Before I went to Sweden, I left my job. Drastic but sometimes these things have to be done. I was getting less and less time to do the things I want to do with my life and to spend time with the people I want to spend time with. Work was, quite literally, taking over my life. I feel a lot calmer and more in control of my life since finishing work. Unfortunately, as I’m not a rich heiress or lottery winner, and I don’t have a sugar-daddy to hand, I’ll have to find some other means of earning a living. But this time I want it to be on my terms. In the meantime I want to spend some time focussing on things I want to achieve personally.

One of the items on my list is to write a book. I’ve had ideas roaming around inside my head for years, but they’ve never seemed quite right when I’ve come to put them down on paper. My time walking in the wilderness gave me lots of thinking time and I now feel I have the right ideas for a book. I had thought about writing up the walk even when I was at the planning stages. There is very little written on it in English so I’d hope it would be helpful to others wanting to do something similar. This would be one of my USPs. Yes, I’ve been reading up on what helps a piece of writing to sell and found out all about the need for a USP (Unique Selling Point). I have two USPs. Is that a good thing? The first, as mentioned, concerns the lack of writing about this trail that is currently available in English. The second goes something along the lines of ‘stressed, middle-aged woman gives up job and goes off alone for a wander round the Arctic’.

I kept quite detailed diaries whilst I was away and I’m now in the process of writing them up and adding to them. As I read back over them and think about fleshing them out, the book is almost writing itself in my mind. I have so many ideas. I think I’m almost glad I only completed half the walk as I definitely have enough material for one book already!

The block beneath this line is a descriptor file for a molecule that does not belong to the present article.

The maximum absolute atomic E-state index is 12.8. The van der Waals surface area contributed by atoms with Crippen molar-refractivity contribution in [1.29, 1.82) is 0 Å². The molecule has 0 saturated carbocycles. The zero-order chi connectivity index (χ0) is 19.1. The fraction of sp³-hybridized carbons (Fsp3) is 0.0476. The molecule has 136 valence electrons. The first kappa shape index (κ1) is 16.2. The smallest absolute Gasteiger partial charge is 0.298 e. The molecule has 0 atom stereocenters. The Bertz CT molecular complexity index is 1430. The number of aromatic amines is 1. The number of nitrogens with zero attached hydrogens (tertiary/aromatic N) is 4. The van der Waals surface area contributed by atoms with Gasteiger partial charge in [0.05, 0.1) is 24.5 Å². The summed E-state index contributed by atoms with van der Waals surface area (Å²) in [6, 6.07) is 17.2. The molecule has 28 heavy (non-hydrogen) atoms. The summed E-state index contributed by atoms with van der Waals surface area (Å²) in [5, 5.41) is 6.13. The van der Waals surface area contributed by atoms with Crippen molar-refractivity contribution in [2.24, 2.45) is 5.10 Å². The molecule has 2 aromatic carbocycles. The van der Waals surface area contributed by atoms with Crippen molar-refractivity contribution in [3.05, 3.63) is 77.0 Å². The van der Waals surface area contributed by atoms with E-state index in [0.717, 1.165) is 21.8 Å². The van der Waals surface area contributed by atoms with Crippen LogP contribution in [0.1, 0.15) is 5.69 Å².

A long walk in a long country

I’m going to spend very long hours of daylight walking a very long trail in a very long country.

So I was lying in bed, sipping a mug of coffee, flicking through my Lonely Planet Guide to Sweden, thinking about getting up and actually doing something. I really hadn’t got the use out of my LP Sweden as I only bought it to use for a few days and it turned out there were only a couple of pages dedicated to Malmo where I was planning to go. In fact, so little of the book concerned Malmo I did something I have never done before. After much deliberation I decided I really didn’t want to carry the whole book around, didn’t have time to copy the relevant pages and so, I’m really struggling to say this, I (deep breath) ripped the pages out. Now I was thinking I really should get some more use out of this mutilated book.

Malmo is right at the bottom of Sweden, just over the Oresund Bridge from Copenhagen. It’s a very nice place in what seems to be a very nice and very long country. As I’ve been to one end, maybe I should go to the other end? And, as the other end is in the actual real Arctic, as soon as this idea popped into my head, it seemed like a very good idea indeed. I turned to the Arctic section of the book and the page fell open on the description of a very long walk in this very long country.

The walk is called the Kungsleden Trail (means the King’s Trail or the Royal Trail, depending who you believe) and the whole thing is over 400km through beautiful wilderness. Ok then, that’s my summer holiday planned. My very long walk in this very long country will take place during the very long days of summer (are you seeing a theme yet?)

A few weeks later sitting in brother’s kitchen in Germany I had time to do a bit more research. Apart from a few blogs and the official website and one not very well-known guidebook, there’s very little written on it in English. This is all part of the attraction. It’s something not many Brits either know about or will have done. I’m sold.

A talk on the Arctic and Antarctica

From East Africa to the Arctic and Antarctica. Including Shetland. Gavin Francis has led my idea of a dream life.